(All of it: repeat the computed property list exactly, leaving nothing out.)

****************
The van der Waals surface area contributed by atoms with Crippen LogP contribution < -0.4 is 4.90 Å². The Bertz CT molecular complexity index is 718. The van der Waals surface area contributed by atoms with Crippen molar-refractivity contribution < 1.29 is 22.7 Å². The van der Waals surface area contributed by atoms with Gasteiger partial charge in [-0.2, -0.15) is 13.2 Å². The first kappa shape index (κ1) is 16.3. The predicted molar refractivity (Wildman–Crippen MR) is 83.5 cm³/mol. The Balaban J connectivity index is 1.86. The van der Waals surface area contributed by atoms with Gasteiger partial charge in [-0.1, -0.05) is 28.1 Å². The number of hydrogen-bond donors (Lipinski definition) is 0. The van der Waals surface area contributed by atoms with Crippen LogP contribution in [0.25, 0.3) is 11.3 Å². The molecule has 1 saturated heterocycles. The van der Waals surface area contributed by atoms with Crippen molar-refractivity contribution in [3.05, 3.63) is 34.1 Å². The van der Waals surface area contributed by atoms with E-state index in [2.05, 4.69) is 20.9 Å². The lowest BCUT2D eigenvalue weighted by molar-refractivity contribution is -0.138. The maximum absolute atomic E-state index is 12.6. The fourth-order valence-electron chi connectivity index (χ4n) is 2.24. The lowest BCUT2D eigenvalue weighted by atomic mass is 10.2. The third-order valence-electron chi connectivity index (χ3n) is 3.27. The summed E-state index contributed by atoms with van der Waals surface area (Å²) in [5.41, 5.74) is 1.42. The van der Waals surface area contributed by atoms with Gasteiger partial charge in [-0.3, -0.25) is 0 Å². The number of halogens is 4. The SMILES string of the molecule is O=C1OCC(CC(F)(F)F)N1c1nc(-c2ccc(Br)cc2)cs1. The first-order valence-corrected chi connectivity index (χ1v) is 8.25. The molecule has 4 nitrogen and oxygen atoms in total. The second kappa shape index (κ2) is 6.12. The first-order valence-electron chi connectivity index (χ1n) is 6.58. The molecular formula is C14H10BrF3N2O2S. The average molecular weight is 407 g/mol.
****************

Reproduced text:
The van der Waals surface area contributed by atoms with Crippen LogP contribution < -0.4 is 4.90 Å². The Bertz CT molecular complexity index is 718. The van der Waals surface area contributed by atoms with Crippen molar-refractivity contribution < 1.29 is 22.7 Å². The van der Waals surface area contributed by atoms with Gasteiger partial charge in [-0.2, -0.15) is 13.2 Å². The first kappa shape index (κ1) is 16.3. The predicted molar refractivity (Wildman–Crippen MR) is 83.5 cm³/mol. The Balaban J connectivity index is 1.86. The van der Waals surface area contributed by atoms with Gasteiger partial charge in [-0.1, -0.05) is 28.1 Å². The number of hydrogen-bond donors (Lipinski definition) is 0. The van der Waals surface area contributed by atoms with Crippen LogP contribution in [0.25, 0.3) is 11.3 Å². The molecule has 1 saturated heterocycles. The van der Waals surface area contributed by atoms with Crippen molar-refractivity contribution in [3.05, 3.63) is 34.1 Å². The van der Waals surface area contributed by atoms with E-state index in [2.05, 4.69) is 20.9 Å². The lowest BCUT2D eigenvalue weighted by molar-refractivity contribution is -0.138. The maximum absolute atomic E-state index is 12.6. The fourth-order valence-electron chi connectivity index (χ4n) is 2.24. The lowest BCUT2D eigenvalue weighted by atomic mass is 10.2. The third-order valence-electron chi connectivity index (χ3n) is 3.27. The summed E-state index contributed by atoms with van der Waals surface area (Å²) in [5.41, 5.74) is 1.42. The van der Waals surface area contributed by atoms with Gasteiger partial charge in [-0.3, -0.25) is 0 Å². The number of halogens is 4. The SMILES string of the molecule is O=C1OCC(CC(F)(F)F)N1c1nc(-c2ccc(Br)cc2)cs1. The first-order valence-corrected chi connectivity index (χ1v) is 8.25. The molecule has 4 nitrogen and oxygen atoms in total. The second kappa shape index (κ2) is 6.12. The first-order valence-electron chi connectivity index (χ1n) is 6.58. The molecular formula is C14H10BrF3N2O2S. The average molecular weight is 407 g/mol.